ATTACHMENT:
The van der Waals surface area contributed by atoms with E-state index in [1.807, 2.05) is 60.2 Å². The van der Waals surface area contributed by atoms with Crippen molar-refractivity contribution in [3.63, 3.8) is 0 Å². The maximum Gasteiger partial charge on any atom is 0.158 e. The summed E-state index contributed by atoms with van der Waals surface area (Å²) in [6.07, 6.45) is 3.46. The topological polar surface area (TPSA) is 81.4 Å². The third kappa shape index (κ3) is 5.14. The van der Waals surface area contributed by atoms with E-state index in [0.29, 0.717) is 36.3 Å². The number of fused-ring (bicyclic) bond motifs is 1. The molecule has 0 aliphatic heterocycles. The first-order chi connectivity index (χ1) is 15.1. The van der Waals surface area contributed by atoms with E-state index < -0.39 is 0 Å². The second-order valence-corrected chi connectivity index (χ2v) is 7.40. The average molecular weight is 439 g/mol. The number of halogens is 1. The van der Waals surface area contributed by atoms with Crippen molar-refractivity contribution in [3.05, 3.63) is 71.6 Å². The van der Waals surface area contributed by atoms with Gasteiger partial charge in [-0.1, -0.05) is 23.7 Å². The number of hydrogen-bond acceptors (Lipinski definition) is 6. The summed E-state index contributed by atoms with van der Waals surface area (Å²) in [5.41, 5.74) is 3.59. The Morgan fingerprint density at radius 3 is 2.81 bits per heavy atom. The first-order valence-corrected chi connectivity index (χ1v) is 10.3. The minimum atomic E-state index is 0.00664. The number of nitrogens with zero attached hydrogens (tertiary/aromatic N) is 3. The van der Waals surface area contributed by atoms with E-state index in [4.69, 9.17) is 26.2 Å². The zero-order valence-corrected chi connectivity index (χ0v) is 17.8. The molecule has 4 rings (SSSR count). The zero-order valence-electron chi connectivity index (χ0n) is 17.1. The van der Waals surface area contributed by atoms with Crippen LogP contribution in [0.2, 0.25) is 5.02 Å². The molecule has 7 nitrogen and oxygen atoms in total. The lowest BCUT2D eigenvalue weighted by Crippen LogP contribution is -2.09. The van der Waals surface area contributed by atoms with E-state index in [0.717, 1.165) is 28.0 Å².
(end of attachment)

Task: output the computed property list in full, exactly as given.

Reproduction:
The van der Waals surface area contributed by atoms with E-state index in [1.807, 2.05) is 60.2 Å². The van der Waals surface area contributed by atoms with Crippen molar-refractivity contribution in [3.63, 3.8) is 0 Å². The maximum Gasteiger partial charge on any atom is 0.158 e. The summed E-state index contributed by atoms with van der Waals surface area (Å²) in [6.07, 6.45) is 3.46. The topological polar surface area (TPSA) is 81.4 Å². The third kappa shape index (κ3) is 5.14. The van der Waals surface area contributed by atoms with E-state index in [0.29, 0.717) is 36.3 Å². The number of fused-ring (bicyclic) bond motifs is 1. The molecule has 0 aliphatic heterocycles. The first-order chi connectivity index (χ1) is 15.1. The van der Waals surface area contributed by atoms with E-state index < -0.39 is 0 Å². The second-order valence-corrected chi connectivity index (χ2v) is 7.40. The average molecular weight is 439 g/mol. The number of halogens is 1. The van der Waals surface area contributed by atoms with Crippen molar-refractivity contribution in [3.05, 3.63) is 71.6 Å². The van der Waals surface area contributed by atoms with Gasteiger partial charge in [-0.1, -0.05) is 23.7 Å². The number of hydrogen-bond acceptors (Lipinski definition) is 6. The summed E-state index contributed by atoms with van der Waals surface area (Å²) in [5.41, 5.74) is 3.59. The Morgan fingerprint density at radius 3 is 2.81 bits per heavy atom. The first-order valence-corrected chi connectivity index (χ1v) is 10.3. The minimum atomic E-state index is 0.00664. The number of nitrogens with zero attached hydrogens (tertiary/aromatic N) is 3. The van der Waals surface area contributed by atoms with E-state index in [4.69, 9.17) is 26.2 Å². The zero-order valence-corrected chi connectivity index (χ0v) is 17.8. The molecule has 4 rings (SSSR count). The zero-order valence-electron chi connectivity index (χ0n) is 17.1. The van der Waals surface area contributed by atoms with Crippen LogP contribution in [0.2, 0.25) is 5.02 Å². The molecule has 7 nitrogen and oxygen atoms in total. The lowest BCUT2D eigenvalue weighted by Crippen LogP contribution is -2.09. The van der Waals surface area contributed by atoms with E-state index in [0.717, 1.165) is 28.0 Å².